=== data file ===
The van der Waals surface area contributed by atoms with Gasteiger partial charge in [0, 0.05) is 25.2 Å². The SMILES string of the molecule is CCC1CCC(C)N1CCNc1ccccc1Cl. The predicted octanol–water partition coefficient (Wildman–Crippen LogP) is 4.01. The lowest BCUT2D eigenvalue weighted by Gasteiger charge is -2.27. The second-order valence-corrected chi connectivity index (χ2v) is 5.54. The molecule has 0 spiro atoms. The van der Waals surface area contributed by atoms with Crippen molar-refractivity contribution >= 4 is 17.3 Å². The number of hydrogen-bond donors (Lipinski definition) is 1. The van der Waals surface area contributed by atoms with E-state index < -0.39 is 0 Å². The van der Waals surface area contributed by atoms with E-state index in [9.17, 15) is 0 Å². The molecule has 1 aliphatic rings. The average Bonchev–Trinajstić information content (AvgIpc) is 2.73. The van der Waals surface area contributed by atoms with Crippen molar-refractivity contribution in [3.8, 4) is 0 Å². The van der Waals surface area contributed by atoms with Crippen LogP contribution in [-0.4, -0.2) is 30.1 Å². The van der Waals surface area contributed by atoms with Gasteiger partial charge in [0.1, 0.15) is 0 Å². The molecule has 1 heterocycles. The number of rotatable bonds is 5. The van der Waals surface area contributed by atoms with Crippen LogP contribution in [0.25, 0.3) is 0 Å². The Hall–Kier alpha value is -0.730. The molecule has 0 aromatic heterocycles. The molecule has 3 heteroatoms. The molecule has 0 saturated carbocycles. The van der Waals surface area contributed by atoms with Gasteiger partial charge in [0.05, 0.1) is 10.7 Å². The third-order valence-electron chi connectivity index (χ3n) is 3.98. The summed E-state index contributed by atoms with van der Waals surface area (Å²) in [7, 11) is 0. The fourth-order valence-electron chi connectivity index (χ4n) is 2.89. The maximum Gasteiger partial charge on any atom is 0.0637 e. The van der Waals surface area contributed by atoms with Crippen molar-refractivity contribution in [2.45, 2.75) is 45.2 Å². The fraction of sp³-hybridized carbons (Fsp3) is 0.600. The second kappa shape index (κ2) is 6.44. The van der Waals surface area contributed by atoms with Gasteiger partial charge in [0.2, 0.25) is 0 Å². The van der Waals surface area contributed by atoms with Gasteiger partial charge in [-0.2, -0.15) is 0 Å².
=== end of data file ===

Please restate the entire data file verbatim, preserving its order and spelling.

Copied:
The van der Waals surface area contributed by atoms with Gasteiger partial charge in [0, 0.05) is 25.2 Å². The SMILES string of the molecule is CCC1CCC(C)N1CCNc1ccccc1Cl. The predicted octanol–water partition coefficient (Wildman–Crippen LogP) is 4.01. The lowest BCUT2D eigenvalue weighted by Gasteiger charge is -2.27. The second-order valence-corrected chi connectivity index (χ2v) is 5.54. The molecule has 0 spiro atoms. The van der Waals surface area contributed by atoms with Crippen molar-refractivity contribution >= 4 is 17.3 Å². The number of hydrogen-bond donors (Lipinski definition) is 1. The van der Waals surface area contributed by atoms with E-state index < -0.39 is 0 Å². The van der Waals surface area contributed by atoms with E-state index in [9.17, 15) is 0 Å². The molecule has 1 aliphatic rings. The average Bonchev–Trinajstić information content (AvgIpc) is 2.73. The van der Waals surface area contributed by atoms with Crippen molar-refractivity contribution in [3.8, 4) is 0 Å². The van der Waals surface area contributed by atoms with Crippen LogP contribution in [-0.4, -0.2) is 30.1 Å². The van der Waals surface area contributed by atoms with Gasteiger partial charge in [0.1, 0.15) is 0 Å². The molecule has 1 heterocycles. The number of rotatable bonds is 5. The van der Waals surface area contributed by atoms with Crippen LogP contribution in [0.25, 0.3) is 0 Å². The Hall–Kier alpha value is -0.730. The molecule has 0 aromatic heterocycles. The molecule has 3 heteroatoms. The molecule has 0 saturated carbocycles. The van der Waals surface area contributed by atoms with Gasteiger partial charge in [0.05, 0.1) is 10.7 Å². The third-order valence-electron chi connectivity index (χ3n) is 3.98. The summed E-state index contributed by atoms with van der Waals surface area (Å²) in [7, 11) is 0. The fourth-order valence-electron chi connectivity index (χ4n) is 2.89. The maximum Gasteiger partial charge on any atom is 0.0637 e. The van der Waals surface area contributed by atoms with Crippen molar-refractivity contribution in [2.45, 2.75) is 45.2 Å². The fraction of sp³-hybridized carbons (Fsp3) is 0.600. The second kappa shape index (κ2) is 6.44. The van der Waals surface area contributed by atoms with Gasteiger partial charge in [0.2, 0.25) is 0 Å². The van der Waals surface area contributed by atoms with Gasteiger partial charge in [-0.2, -0.15) is 0 Å².